Although the breed has a distinguished history stretching back to the sixteenth century, and was one of the first to be given official recognition, the Black Longhair is a relatively rare animal. The difficulties of producing a pure black, unadulterated by any rustiness or smokiness, has made good specimens much prized. The coat needs particular care and attention: damp may lend the fur a brownish tinge, and over-exposure to the sun is likely to give a bleached appearance.
Early Blacks frequently exhibited Angora traits, which have now been successfully bred out. World War II interrupted breeding programs in Europe, but not in the US, where a Black Longhair has been voted Cat of the Year a record three times.
The Black Longhair makes a loyal and affectionate companion, although it can be suspicious of strangers. It is said to be more lively than its white counterpart.
There are no varieties of Black Longhair.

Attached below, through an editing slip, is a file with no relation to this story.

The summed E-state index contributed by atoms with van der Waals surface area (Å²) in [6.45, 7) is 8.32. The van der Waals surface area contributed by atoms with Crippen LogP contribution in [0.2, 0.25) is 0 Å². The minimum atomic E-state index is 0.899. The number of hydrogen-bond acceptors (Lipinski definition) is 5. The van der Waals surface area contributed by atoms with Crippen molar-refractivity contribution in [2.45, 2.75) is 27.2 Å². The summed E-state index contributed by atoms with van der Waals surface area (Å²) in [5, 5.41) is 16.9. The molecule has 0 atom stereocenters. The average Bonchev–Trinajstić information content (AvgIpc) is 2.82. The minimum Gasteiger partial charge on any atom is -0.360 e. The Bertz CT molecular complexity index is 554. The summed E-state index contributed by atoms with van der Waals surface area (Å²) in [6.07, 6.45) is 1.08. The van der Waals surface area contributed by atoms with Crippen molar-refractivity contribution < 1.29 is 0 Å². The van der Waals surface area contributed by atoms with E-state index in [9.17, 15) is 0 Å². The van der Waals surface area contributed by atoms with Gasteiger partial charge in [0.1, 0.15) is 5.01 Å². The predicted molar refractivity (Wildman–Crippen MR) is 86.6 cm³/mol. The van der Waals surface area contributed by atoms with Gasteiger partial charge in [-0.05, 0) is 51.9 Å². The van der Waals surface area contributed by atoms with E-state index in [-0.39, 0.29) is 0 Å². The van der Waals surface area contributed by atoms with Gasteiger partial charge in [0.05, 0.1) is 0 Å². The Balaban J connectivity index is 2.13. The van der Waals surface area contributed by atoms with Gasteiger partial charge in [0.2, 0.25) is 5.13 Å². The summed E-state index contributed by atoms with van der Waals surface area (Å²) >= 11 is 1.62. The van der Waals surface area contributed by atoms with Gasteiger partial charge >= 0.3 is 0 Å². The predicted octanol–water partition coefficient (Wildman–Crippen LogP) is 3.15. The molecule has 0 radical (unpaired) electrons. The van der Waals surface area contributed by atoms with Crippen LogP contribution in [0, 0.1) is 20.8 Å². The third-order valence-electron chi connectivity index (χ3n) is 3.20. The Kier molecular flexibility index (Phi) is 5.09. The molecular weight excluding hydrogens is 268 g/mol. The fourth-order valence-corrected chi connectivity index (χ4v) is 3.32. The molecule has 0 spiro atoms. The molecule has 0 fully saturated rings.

Small and round-tipped
Should be large, round, and deep orange or brilliant copper in color.
Round and broad, with a snub nose that should have a black nose pad.
Solid and stocky, with a low carriage
Short and fluffy, carried straight and low
The fur must be a gleaming coal-black, without a single white hair, rustiness or any kind of marking. Kittens may legitimately have temporary shading or white speckles; these should disappear after eight months or so.
Short, thick and well covered with fur
The paws should be large and round, with black paw pads in Great Britain and black or brown in the US.